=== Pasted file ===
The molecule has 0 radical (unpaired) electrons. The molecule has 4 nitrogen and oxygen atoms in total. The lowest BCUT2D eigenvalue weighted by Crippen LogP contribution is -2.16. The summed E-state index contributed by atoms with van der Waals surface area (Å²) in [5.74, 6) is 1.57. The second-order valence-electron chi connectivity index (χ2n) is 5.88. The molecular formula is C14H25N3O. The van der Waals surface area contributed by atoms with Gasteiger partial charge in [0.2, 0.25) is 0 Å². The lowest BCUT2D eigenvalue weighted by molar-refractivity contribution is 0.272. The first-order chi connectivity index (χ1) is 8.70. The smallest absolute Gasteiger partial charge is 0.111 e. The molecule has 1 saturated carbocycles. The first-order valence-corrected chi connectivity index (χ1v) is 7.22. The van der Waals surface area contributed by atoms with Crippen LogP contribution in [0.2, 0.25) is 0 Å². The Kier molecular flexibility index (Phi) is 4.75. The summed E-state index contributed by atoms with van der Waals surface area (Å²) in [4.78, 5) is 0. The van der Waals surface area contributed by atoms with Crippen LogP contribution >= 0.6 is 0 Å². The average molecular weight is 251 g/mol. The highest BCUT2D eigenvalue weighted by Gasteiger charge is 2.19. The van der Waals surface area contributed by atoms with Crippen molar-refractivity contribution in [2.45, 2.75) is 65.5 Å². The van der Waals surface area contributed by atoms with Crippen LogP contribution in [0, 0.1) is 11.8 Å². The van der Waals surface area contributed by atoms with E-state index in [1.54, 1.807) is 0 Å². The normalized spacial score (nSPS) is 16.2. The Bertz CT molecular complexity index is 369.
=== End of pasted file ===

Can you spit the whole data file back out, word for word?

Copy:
The molecule has 0 radical (unpaired) electrons. The molecule has 4 nitrogen and oxygen atoms in total. The lowest BCUT2D eigenvalue weighted by Crippen LogP contribution is -2.16. The summed E-state index contributed by atoms with van der Waals surface area (Å²) in [5.74, 6) is 1.57. The second-order valence-electron chi connectivity index (χ2n) is 5.88. The molecular formula is C14H25N3O. The van der Waals surface area contributed by atoms with Gasteiger partial charge in [0.2, 0.25) is 0 Å². The lowest BCUT2D eigenvalue weighted by molar-refractivity contribution is 0.272. The first-order chi connectivity index (χ1) is 8.70. The smallest absolute Gasteiger partial charge is 0.111 e. The molecule has 1 saturated carbocycles. The first-order valence-corrected chi connectivity index (χ1v) is 7.22. The van der Waals surface area contributed by atoms with Crippen LogP contribution in [0.2, 0.25) is 0 Å². The Kier molecular flexibility index (Phi) is 4.75. The summed E-state index contributed by atoms with van der Waals surface area (Å²) in [4.78, 5) is 0. The van der Waals surface area contributed by atoms with Crippen LogP contribution >= 0.6 is 0 Å². The average molecular weight is 251 g/mol. The highest BCUT2D eigenvalue weighted by Gasteiger charge is 2.19. The van der Waals surface area contributed by atoms with Crippen molar-refractivity contribution in [2.45, 2.75) is 65.5 Å². The van der Waals surface area contributed by atoms with Crippen LogP contribution in [0, 0.1) is 11.8 Å². The van der Waals surface area contributed by atoms with E-state index in [1.54, 1.807) is 0 Å². The normalized spacial score (nSPS) is 16.2. The Bertz CT molecular complexity index is 369.